Theory Questions to: "Siren Song" by Margaret Atwood
Feminism Theoretical Approach
Atwood's poem, "Siren Song", introduces a heavy feminist subtext involving the stereotypes that men have about women, stereotypes that are represented by the Greek myth of the sirens. Moreover, the speaker of the poem seems to be resisting patriarchal values. Women during this time were said to be weak, subservient, and helpless and at the same time, dangerous to men and wanting to trap them into a commitment. After reading the poem a couple times it seemed to me that the poem takes a familiar myth and turns it around posing it from the siren's (women's) point of view. It could be said that it is actually a man's compulsion to always be the "hero" and save the damsel in distress and this is what ultimately leads to their destruction. Moreover, the speaker is clearly frustrated that as a female, she must perform an age old patriarchal role.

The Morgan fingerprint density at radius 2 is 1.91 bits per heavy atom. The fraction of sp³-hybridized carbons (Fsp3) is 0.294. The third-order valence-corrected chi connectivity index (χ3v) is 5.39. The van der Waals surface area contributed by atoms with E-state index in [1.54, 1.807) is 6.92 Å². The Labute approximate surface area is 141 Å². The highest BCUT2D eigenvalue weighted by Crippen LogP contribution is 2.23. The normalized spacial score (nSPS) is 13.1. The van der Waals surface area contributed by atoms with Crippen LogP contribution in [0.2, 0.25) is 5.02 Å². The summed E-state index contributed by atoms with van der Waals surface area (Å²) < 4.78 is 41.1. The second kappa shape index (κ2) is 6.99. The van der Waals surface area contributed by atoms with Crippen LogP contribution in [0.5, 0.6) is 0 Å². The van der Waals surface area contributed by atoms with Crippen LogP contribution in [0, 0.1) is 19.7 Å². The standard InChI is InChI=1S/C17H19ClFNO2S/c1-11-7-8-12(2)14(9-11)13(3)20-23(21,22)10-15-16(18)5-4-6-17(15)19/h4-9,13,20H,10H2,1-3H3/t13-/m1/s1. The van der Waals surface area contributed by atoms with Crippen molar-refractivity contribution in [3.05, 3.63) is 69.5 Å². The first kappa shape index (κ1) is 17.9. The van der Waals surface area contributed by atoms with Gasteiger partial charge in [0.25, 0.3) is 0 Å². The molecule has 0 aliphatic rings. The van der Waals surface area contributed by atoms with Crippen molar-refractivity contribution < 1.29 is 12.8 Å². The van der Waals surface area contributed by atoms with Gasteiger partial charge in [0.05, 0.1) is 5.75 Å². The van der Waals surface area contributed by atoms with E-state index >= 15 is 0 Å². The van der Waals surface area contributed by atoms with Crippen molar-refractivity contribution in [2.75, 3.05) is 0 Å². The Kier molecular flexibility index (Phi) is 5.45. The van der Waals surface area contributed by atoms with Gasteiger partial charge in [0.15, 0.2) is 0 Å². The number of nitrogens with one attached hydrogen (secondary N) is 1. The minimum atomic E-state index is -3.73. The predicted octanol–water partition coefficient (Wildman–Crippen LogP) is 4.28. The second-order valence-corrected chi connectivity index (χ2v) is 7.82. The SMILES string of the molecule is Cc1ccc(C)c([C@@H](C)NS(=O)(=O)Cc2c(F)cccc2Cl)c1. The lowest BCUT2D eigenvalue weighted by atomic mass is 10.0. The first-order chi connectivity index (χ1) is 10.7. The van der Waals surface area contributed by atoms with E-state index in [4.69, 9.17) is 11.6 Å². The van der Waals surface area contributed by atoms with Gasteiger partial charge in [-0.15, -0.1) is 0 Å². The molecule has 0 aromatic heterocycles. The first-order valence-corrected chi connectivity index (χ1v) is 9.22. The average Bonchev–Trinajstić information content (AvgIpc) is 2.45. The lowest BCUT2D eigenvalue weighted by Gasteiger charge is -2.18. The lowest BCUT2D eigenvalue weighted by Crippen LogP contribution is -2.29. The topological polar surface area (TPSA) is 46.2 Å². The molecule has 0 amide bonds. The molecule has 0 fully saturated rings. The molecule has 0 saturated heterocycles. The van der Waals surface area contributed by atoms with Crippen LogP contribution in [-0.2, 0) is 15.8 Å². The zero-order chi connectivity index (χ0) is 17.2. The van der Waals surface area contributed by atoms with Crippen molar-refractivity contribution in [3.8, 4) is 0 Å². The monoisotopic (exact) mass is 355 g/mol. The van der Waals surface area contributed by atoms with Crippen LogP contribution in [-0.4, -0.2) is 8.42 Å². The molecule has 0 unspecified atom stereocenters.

1) What do the "sirens" in Atwood's poems symbolize?
2) After reading Atwood's poem, would you say that the poem is resisting patriarchal values, why or why not?
3) If this poem was written by a male, how would we as readers interpret the poem differently?
Atwood, Margaret. "Siren Song." The Norton Introduction to Poetry. J. Paul Hunter, Alison Booth, and Kelly J. Mays. 9th edition. New York: Norton, 2007.109.